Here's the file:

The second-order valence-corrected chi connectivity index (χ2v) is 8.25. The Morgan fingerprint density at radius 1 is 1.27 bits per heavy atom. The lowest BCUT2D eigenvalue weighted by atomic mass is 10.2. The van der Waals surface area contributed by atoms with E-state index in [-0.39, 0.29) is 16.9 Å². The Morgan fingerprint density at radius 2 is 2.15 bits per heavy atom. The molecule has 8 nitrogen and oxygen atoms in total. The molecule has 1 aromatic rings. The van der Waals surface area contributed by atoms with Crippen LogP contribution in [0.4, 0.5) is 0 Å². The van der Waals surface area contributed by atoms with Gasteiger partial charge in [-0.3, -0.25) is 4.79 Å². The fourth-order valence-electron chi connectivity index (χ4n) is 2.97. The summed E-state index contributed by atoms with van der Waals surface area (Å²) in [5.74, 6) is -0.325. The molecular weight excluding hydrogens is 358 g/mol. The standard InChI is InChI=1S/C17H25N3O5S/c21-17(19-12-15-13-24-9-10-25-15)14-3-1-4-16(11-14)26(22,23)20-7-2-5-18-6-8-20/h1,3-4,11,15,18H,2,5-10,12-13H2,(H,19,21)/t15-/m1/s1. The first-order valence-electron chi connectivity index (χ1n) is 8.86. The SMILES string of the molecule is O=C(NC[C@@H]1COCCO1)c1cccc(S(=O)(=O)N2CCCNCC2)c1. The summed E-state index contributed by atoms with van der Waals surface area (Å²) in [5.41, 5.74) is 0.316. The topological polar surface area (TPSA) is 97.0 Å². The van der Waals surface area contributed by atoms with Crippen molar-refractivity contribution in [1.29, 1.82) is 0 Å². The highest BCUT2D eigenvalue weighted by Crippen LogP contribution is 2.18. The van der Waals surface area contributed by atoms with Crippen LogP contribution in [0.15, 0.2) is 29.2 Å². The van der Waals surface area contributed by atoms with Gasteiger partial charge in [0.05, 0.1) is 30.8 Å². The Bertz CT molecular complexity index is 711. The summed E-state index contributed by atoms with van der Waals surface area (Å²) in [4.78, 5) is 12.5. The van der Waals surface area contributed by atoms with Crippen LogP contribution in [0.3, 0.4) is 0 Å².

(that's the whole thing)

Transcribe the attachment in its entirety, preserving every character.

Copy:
The second-order valence-corrected chi connectivity index (χ2v) is 8.25. The Morgan fingerprint density at radius 1 is 1.27 bits per heavy atom. The lowest BCUT2D eigenvalue weighted by atomic mass is 10.2. The van der Waals surface area contributed by atoms with E-state index in [-0.39, 0.29) is 16.9 Å². The Morgan fingerprint density at radius 2 is 2.15 bits per heavy atom. The molecule has 8 nitrogen and oxygen atoms in total. The molecule has 1 aromatic rings. The van der Waals surface area contributed by atoms with Crippen LogP contribution in [0.4, 0.5) is 0 Å². The van der Waals surface area contributed by atoms with Gasteiger partial charge in [-0.3, -0.25) is 4.79 Å². The fourth-order valence-electron chi connectivity index (χ4n) is 2.97. The summed E-state index contributed by atoms with van der Waals surface area (Å²) in [5.74, 6) is -0.325. The molecular weight excluding hydrogens is 358 g/mol. The standard InChI is InChI=1S/C17H25N3O5S/c21-17(19-12-15-13-24-9-10-25-15)14-3-1-4-16(11-14)26(22,23)20-7-2-5-18-6-8-20/h1,3-4,11,15,18H,2,5-10,12-13H2,(H,19,21)/t15-/m1/s1. The first-order valence-electron chi connectivity index (χ1n) is 8.86. The SMILES string of the molecule is O=C(NC[C@@H]1COCCO1)c1cccc(S(=O)(=O)N2CCCNCC2)c1. The summed E-state index contributed by atoms with van der Waals surface area (Å²) in [5.41, 5.74) is 0.316. The topological polar surface area (TPSA) is 97.0 Å². The van der Waals surface area contributed by atoms with Crippen molar-refractivity contribution in [1.29, 1.82) is 0 Å². The highest BCUT2D eigenvalue weighted by Crippen LogP contribution is 2.18. The van der Waals surface area contributed by atoms with Crippen LogP contribution in [0.15, 0.2) is 29.2 Å². The van der Waals surface area contributed by atoms with Gasteiger partial charge in [0.05, 0.1) is 30.8 Å². The Bertz CT molecular complexity index is 711. The summed E-state index contributed by atoms with van der Waals surface area (Å²) in [4.78, 5) is 12.5. The van der Waals surface area contributed by atoms with Crippen LogP contribution in [0.3, 0.4) is 0 Å².